Let’s start by storing the laser gun graphics into memory so we’re able to reuse it, kind of like a sprite. The guns aren’t only drawn four times over, but many parts of it are repeated. Therefore we can use the familiar LDA and STA commands to store the image’s 4 unique rows neatly in memory:
0000: 00 06 0e 03 01 03 0e 06 00 00 06 0e 01 0e 06 00 0010: 00 00 0b 0b 0c 0c 0f 0f 00 0b 0a 0c 0c 0f 0f 0c
We then jot down some logic to make these lines appear back on the screen in the most simple fashion. We use X to keep track of the memory position we read the color at, and Y to keep track of the screen position we write our color to. We then repeat through this code using a loop, and read and write at incrementing positions through zeropage memory offsets.
Now I tried to write each 8 pixels of the image on its own line, by adding the screen width of
#$20 (32 pixels) to Y after 8 pixels are drawn.
Oops, I didn’t think the addition through… We were already 8 pixels in and trigger the Branch at 9, so we have to add the whole screen’s width minus 9 to Y instead.
There, we successfully wrote the graphics data stored in memory to the screen in its compressed state. We now have to write logic to repeat lines, and elongate the image into its original shape.
Since the X and Y registers are already taken now, we’re going to have to use page zero to store more variables than just those two. When we do some operations, we’ll have to back up our Y register temporarily. I really wanted to prevent this, but I could not think of a way to use less variables than this.
We will have an area in memory starting at
$20 that indicates where every line needs to start reading in the sprite data area. By pointing to a position in the sprite data, each line is simple to repeat and define. If we say for line 1 to 16 you start reading at 0, where the blue laser beam is, then we now drawn 4 long laser beam images. In effect, this is kind of like a tile map. This data looks as follows:
0020: 00 60 68 00 00 60 68 68 00 60 68 00 00 60 68 60 0030: 08 18 70 18 10 10 10 10 10 10 10 10 10 10 10 10 0040: ff 00 00 00 00 00 00 00 00 00 00 00 00 00 00 00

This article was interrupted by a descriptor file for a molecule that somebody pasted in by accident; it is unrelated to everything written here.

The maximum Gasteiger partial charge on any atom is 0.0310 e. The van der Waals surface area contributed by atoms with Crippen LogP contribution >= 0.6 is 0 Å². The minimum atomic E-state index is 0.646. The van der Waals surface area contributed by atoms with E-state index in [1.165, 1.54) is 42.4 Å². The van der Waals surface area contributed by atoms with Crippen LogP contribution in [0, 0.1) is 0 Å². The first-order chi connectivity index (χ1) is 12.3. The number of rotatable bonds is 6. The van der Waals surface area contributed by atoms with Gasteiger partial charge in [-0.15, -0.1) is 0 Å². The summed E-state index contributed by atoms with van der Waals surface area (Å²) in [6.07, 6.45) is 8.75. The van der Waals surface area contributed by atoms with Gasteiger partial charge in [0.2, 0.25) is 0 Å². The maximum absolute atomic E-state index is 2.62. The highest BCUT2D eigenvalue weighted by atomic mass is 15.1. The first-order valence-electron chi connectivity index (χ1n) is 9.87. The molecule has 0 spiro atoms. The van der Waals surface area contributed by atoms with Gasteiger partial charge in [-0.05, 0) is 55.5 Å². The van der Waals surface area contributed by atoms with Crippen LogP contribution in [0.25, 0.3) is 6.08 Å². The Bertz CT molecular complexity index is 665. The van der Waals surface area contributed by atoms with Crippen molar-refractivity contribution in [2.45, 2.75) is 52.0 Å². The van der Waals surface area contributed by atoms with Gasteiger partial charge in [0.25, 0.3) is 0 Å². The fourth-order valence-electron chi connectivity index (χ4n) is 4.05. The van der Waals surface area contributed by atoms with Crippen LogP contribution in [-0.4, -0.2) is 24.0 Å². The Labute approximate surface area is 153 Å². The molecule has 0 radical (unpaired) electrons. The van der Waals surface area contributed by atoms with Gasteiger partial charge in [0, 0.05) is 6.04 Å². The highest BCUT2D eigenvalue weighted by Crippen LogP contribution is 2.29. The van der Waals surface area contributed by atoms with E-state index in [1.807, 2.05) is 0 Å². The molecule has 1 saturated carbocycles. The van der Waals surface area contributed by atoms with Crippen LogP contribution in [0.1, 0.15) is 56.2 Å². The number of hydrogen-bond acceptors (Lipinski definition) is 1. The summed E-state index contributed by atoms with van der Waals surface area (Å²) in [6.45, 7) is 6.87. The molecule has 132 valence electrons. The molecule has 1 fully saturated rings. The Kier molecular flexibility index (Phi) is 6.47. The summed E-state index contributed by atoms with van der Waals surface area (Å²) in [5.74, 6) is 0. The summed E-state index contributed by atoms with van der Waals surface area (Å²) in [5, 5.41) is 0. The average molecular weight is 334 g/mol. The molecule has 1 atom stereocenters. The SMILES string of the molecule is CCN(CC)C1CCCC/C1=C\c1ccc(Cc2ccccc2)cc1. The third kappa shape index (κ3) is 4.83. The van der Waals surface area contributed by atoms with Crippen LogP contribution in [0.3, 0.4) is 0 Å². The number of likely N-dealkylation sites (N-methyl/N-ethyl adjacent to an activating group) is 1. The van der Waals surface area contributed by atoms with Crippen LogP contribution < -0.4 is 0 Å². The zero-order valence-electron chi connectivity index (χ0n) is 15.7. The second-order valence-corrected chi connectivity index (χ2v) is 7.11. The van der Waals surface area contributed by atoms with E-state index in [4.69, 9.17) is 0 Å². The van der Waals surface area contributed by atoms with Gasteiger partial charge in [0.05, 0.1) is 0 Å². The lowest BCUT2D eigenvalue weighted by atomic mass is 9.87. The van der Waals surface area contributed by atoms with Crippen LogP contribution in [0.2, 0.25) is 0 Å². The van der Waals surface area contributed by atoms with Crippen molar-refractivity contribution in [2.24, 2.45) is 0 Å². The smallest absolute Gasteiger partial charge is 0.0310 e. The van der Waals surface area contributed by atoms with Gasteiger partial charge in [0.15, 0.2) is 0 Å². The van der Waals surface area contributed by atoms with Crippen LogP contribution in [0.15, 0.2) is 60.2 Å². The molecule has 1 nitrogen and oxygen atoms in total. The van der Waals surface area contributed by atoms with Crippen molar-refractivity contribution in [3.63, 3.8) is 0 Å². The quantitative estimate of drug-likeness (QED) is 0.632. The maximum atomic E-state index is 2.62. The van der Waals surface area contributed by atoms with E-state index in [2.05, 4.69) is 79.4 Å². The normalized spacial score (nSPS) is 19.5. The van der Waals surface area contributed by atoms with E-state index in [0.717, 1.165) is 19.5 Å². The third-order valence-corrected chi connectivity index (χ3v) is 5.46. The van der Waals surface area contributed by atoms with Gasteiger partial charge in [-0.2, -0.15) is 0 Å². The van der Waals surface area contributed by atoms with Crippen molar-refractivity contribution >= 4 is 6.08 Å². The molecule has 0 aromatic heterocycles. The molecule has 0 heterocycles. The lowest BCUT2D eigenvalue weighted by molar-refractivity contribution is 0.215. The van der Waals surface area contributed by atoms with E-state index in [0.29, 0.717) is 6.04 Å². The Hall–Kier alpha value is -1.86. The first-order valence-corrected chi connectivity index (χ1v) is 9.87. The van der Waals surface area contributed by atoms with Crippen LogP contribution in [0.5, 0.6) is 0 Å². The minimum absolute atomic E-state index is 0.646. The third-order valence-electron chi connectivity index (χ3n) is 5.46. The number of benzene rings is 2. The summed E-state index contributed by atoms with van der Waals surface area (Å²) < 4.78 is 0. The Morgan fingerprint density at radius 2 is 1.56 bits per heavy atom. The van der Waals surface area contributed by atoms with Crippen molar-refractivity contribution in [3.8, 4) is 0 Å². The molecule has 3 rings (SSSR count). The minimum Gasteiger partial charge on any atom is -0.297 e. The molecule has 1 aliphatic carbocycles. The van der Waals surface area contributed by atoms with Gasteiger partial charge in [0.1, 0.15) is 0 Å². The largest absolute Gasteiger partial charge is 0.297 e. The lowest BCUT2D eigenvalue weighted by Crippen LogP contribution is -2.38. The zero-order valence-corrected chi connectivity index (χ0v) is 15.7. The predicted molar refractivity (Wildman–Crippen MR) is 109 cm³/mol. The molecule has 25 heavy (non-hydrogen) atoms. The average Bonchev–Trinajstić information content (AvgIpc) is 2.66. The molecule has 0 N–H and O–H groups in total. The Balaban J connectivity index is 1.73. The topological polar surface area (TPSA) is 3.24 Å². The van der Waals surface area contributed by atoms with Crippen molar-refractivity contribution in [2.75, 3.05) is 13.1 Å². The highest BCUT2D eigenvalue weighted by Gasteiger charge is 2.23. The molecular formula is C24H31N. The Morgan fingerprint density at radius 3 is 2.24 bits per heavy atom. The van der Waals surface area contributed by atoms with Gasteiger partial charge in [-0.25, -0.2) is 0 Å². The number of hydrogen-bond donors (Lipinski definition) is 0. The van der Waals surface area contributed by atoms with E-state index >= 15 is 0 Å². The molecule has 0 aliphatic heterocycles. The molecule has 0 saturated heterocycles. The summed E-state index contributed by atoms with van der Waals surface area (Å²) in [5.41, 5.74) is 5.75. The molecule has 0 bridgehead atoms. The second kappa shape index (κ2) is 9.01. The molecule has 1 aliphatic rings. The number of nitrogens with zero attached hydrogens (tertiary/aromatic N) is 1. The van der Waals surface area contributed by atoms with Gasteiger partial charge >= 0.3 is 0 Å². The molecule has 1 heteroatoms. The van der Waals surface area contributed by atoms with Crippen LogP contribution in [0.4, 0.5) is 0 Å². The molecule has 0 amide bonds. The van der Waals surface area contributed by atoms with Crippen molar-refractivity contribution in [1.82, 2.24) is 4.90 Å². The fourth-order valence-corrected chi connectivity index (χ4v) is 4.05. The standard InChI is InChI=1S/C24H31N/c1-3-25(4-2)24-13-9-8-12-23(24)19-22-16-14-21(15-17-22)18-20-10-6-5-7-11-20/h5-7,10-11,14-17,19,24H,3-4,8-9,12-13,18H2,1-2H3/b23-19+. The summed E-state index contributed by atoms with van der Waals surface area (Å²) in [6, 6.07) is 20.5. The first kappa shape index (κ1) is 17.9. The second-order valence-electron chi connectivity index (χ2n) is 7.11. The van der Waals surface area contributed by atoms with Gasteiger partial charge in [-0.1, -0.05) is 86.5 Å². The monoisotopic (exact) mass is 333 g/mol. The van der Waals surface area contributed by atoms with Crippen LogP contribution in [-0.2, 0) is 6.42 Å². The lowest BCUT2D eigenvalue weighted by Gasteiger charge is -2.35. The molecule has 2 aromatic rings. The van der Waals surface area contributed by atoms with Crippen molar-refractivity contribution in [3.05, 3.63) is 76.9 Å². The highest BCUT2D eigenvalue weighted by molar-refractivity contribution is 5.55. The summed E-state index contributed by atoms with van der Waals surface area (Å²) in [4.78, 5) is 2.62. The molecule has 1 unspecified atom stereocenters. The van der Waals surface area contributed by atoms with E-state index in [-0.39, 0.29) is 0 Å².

Then, for our new zeropage area variables:
$50 will count at which line we are at.
$52 will count at which line we are at.
$61 will be where we backup Y.
In a loop, we keep reading colors from a zeropaged offset address through
LDA $00,X, and keep storing them into screen memory with an absolute offset address through
STA $0200,Y, because
$0200 is where the screen memory starts.
We branch to the
AddLine label when we’ve completed 8 pixels (
CMP #$09), and increment the line order and line progress counters. We look back into line order memory (
$20+) to see at what position in the graphics memory we should start reading the colors for the next line, which we set X to. If our line order starting position returns
$ff, then the program knows to branch to the
exit label and
We have to juggle some variables around, and I had to do a lot of reasoning in my head when the program just didn’t draw anything coherent. Luckily, I found out that the Debugger can jump to any label, so I could step through specific parts without having to step through the whole program.
And things started to take shape:
And there we are back to the original result from Day 1, but this time drawn with more complicated logic!
Actually, it’s missing the differently colored LEDs, but instead of storing unique graphics lines for that, let’s one-up our old result and make the laser beams different colors instead.
We don’t have enough space to fit all the new colored graphics into memory, so we cheat and continue our sprite area from address
$60 onwards. I pick some nice colors so we now have red and green laser beams too!
The program can draw each beam differently by simply changing where each line should start in graphics memory.
LDA #$00 ; Gun 1 Blue Laser Upper Row STA $20 LDA #$60 ; Gun 2 Red Laser Upper Row STA $21 LDA #$68 ; Gun 3 Green Laser Upper Row STA $22 LDA #$00 ; Gun 4 Blue Laser Upper Row STA $23
It’s quite easy to do this now: we just change each of the lines we want, and leave the “body” of the guns alone to draw the same lines from graphics memory for all 4 guns.
So finally, for the grand result:
And that brings us to the end! There are still some loose ends regarding addressing modes.1 I need to consider how to deal with these topics that want to take up more than a single day. There’s much to learn for me, which is most definitely the point of everything I’m doing here.
Thanks a lot for reading this day’s post, and see you in the next one. ^-^
The final program contains a bug in its logic, and it only works when I initialize the line order counter (
#$01. I cannot figure out why. If you do know the reason for my bug, then I’d love if you told me.